Point of Pride: All three of my kids found their own way. They discovered what they were good at and are now capitalizing on that. We never told them what to do but instead helped them find their talents. We did this by careful observation. When we saw that they were interested in something, we went out of our way to present opportunities for them to do that, whether is was a love of the ocean, animals, or art. We never put our children in a mold and always remembered that our dream for them was to fulfill their own dreams.
Point of Regret: I think I was overly consistent. Sometimes things get really, really hard. You don’t know what to do, so you cling to your formula – the rules you have set. Sometimes though it wouldn’t have hurt to let some things slide. It would have been easier on everyone. But in the moment it’s so difficult to determine when it’s ok to bend the rules and when it isn’t. I’d more often stick with the latter and come down too hard to the kids. If I had it to do over, I’d try and be more lenient and remember that, on certain occasions, rules are made to be broken. And that’s just fine.
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When stuck in the parenting trenches, covered in yogurt and sporting a black eye, it’s advice like this that helps me keep things in perspective. But, I can’t help but be painfully aware of a voice that is missing from this lineup. What would my mom say were she here to answer this question? Diagnosed with a terminal illness when I was in high school, she died the summer before my senior year. Not a day goes by that I don’t have questions for her. If I’m quiet, though, and really listen, I think I can just about hear her responses.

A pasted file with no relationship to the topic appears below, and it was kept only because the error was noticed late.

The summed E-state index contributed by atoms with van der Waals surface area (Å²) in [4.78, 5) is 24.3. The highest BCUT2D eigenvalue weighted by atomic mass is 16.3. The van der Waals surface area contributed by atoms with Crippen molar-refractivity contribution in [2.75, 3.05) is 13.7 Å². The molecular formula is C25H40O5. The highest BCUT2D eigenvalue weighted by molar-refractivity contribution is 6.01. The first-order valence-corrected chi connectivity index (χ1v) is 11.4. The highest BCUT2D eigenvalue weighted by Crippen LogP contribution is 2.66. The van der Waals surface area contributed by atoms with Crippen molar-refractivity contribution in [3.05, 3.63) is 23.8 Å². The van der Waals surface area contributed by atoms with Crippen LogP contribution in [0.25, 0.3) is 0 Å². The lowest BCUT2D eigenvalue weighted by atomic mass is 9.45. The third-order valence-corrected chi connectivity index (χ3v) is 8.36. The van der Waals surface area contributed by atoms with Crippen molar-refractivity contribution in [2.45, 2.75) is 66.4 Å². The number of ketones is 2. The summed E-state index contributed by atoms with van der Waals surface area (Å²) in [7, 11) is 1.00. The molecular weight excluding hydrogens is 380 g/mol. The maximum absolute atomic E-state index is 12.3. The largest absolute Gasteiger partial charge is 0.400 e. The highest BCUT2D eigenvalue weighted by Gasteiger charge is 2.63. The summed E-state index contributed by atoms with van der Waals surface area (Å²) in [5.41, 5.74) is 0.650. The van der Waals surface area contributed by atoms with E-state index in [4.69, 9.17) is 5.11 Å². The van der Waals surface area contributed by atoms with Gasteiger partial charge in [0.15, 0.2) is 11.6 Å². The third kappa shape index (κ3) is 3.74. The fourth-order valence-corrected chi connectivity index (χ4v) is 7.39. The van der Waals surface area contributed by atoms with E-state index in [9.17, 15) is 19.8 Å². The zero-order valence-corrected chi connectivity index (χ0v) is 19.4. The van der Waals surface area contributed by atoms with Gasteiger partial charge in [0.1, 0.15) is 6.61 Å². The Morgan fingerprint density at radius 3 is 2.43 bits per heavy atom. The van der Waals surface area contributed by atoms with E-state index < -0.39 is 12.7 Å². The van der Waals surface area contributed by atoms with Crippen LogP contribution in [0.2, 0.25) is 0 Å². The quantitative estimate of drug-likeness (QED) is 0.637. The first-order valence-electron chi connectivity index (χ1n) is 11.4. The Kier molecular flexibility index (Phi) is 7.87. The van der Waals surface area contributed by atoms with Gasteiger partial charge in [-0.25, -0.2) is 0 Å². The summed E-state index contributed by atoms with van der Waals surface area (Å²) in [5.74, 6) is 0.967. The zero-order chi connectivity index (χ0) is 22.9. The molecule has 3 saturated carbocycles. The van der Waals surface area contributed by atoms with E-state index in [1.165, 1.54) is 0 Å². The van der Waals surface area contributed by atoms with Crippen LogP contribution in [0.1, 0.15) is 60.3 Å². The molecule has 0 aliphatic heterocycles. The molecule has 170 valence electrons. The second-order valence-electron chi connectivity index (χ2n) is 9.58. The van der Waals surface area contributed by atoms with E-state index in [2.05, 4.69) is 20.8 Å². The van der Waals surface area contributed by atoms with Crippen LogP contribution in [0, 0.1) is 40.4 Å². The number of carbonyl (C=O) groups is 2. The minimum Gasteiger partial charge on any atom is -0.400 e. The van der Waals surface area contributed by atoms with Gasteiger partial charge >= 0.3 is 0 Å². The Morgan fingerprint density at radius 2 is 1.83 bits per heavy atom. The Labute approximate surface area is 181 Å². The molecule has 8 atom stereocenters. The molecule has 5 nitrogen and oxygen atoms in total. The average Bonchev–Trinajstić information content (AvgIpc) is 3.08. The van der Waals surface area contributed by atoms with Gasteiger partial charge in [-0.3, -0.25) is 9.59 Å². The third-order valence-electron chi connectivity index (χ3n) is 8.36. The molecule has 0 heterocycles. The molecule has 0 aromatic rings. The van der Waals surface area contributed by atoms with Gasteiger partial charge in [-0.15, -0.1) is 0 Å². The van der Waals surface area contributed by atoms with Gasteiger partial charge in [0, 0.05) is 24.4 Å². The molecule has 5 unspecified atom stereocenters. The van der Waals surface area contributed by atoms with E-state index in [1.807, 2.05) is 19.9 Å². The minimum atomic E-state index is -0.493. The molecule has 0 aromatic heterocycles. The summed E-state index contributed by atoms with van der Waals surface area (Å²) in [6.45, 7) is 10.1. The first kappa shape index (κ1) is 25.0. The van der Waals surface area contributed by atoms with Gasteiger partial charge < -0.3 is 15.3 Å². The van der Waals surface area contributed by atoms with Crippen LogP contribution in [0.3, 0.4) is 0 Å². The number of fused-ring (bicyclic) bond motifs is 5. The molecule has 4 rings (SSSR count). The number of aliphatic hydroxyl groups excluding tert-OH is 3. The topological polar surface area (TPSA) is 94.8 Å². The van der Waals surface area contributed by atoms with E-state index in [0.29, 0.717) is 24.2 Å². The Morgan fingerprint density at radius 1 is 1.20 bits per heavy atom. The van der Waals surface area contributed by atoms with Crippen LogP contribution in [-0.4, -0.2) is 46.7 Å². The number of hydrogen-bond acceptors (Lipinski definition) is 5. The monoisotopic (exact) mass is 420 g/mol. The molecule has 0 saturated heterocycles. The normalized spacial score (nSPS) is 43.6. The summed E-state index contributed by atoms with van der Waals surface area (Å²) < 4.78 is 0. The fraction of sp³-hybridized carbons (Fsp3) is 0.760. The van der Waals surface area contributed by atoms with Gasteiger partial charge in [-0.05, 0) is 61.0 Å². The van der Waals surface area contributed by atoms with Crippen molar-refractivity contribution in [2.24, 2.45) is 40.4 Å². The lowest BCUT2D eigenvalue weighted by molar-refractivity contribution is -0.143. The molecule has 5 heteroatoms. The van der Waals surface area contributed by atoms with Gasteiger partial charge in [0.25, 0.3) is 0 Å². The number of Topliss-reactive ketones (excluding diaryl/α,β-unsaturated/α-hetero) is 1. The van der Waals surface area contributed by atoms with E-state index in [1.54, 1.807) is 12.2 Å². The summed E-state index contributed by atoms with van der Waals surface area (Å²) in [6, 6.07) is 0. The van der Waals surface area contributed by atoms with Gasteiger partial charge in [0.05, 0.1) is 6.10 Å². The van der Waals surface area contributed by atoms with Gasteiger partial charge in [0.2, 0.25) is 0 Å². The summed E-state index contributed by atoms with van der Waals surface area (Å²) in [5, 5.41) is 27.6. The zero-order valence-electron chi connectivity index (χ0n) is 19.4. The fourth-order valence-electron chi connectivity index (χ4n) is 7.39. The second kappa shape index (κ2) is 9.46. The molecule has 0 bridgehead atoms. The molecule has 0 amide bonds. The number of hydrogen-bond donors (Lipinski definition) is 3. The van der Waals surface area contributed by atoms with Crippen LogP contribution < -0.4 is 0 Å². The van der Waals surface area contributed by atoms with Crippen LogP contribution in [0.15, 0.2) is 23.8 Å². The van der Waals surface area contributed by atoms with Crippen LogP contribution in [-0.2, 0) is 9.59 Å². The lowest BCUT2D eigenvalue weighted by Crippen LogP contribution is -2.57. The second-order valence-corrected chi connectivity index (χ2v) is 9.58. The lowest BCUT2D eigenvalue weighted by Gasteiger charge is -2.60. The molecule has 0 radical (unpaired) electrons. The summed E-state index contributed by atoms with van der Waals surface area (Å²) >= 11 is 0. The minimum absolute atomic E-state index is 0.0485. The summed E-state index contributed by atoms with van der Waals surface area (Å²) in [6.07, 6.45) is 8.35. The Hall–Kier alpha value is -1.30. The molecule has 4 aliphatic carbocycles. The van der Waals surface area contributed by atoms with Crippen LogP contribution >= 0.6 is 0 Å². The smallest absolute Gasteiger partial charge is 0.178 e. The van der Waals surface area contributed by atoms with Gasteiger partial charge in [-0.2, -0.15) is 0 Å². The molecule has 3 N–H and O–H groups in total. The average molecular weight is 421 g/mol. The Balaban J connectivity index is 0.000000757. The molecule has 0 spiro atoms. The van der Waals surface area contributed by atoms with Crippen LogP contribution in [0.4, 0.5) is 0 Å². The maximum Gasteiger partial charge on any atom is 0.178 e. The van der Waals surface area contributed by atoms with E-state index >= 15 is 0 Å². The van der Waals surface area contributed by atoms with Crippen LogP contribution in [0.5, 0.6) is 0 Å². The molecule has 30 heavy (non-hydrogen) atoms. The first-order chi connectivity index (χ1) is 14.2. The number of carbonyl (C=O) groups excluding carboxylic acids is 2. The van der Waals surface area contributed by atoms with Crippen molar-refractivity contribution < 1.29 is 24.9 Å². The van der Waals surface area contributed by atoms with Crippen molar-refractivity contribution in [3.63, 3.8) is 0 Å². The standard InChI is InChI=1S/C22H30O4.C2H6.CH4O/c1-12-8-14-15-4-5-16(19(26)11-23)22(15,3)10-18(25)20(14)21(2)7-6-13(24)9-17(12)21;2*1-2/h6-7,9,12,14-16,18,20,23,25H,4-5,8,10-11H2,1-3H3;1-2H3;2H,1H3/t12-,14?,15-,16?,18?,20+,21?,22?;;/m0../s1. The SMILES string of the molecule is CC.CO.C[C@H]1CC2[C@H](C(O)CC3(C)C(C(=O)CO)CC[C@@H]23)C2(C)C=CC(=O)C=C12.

She’d tell me to stop stressing out about getting my kid into the perfect preschool. She’d tell me to forget about the giant pile of clean laundry waiting to be put away. She’d want me to wait a minute and let my toddler put on his own jacket before rushing out of the house, even though we’re already 10 minutes late. And she’d want me to enjoy the satisfaction he derives from doing it all by himself like a big boy. She’d want me to stop and savor all the ordinary moments of my life with these two great little people – even during those tough nail-trimming sessions.
Bye for now!